This is a book about the meanings of words and how they can combine to form larger meaningful units, as well as how they can fail to combine when the amalgamation of a predicate and argument would produce what the philosopher Gilbert Ryle called a 'category mistake'. It argues for a theory in which words get assigned both an intension and a type. The book develops a rich system of types and investigates its philosophical and formal implications, for example the abandonment of the classic Church analysis of types that has been used by linguists since Montague. The author integrates fascinating and puzzling observations about lexical meaning into a compositional semantic framework. Adjustments in types are a feature of the compositional process and account for various phenomena including coercion and copredication. This book will be of interest to semanticists, philosophers, logicians and computer scientists alike.
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'Finally we have a representation of word meaning and how it interacts with more standard compositional semantics. The fundamental basis of Nicholas Asher's theory is that word meanings are lexically simple, but the combination of word meanings involves interesting and complex ways for the types associated with the words to interact. Formal semanticists and computational semanticists now have a theory that is well-enough developed that they can pursue solutions to a broad range of hitherto recalcitrant phenomena.' Francis Jeffry Pelletier, Simon Fraser University and University of Alberta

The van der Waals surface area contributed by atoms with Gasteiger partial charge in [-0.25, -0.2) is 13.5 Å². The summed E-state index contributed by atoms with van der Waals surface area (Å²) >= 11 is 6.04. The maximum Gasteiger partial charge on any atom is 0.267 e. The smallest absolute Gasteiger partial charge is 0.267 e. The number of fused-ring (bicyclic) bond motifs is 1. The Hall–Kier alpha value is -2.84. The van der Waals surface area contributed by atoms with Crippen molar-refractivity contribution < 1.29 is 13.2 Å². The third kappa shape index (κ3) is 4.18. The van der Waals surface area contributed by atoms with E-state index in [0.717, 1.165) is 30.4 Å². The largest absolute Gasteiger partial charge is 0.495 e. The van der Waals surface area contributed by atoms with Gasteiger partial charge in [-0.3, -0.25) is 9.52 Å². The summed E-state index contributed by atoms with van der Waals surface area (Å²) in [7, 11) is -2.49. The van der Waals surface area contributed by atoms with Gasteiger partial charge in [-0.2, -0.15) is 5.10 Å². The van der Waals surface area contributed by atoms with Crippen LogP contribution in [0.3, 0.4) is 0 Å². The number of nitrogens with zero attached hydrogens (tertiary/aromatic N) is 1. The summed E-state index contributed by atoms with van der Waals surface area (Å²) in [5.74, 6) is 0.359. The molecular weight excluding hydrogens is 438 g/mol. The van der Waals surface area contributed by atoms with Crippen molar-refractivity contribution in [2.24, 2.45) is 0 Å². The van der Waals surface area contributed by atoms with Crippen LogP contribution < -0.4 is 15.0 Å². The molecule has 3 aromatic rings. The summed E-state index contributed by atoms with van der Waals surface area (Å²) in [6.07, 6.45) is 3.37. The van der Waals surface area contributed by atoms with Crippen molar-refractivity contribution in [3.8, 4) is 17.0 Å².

'Asher provides a beautifully clear critique of existing approaches to semantic mismatches in predication and offers the most comprehensive formal proposal to date for integrating the lexical, compositional, and contextual components of meaning.' Louise McNally, Universitat Pompeu Fabra
'This book is one of the most significant contributions in lexical and discourse semantics to emerge in recent years. It will inspire and challenge researchers to view, more systematically, the idea that lexical meaning is intimately dependent on the context within with words are used, in fact, strengthening the underlying premise behind a creative, generative view of lexical meaning.' James Pustejovsky, Brandeis University
What is a word? In some sense the answer is obvious: words are things dictionaries try to define. This book offers an innovative formal framework for investigating the meanings of words, how word meanings compose together to form sentence meanings and how discourse context can affect the compositional process.
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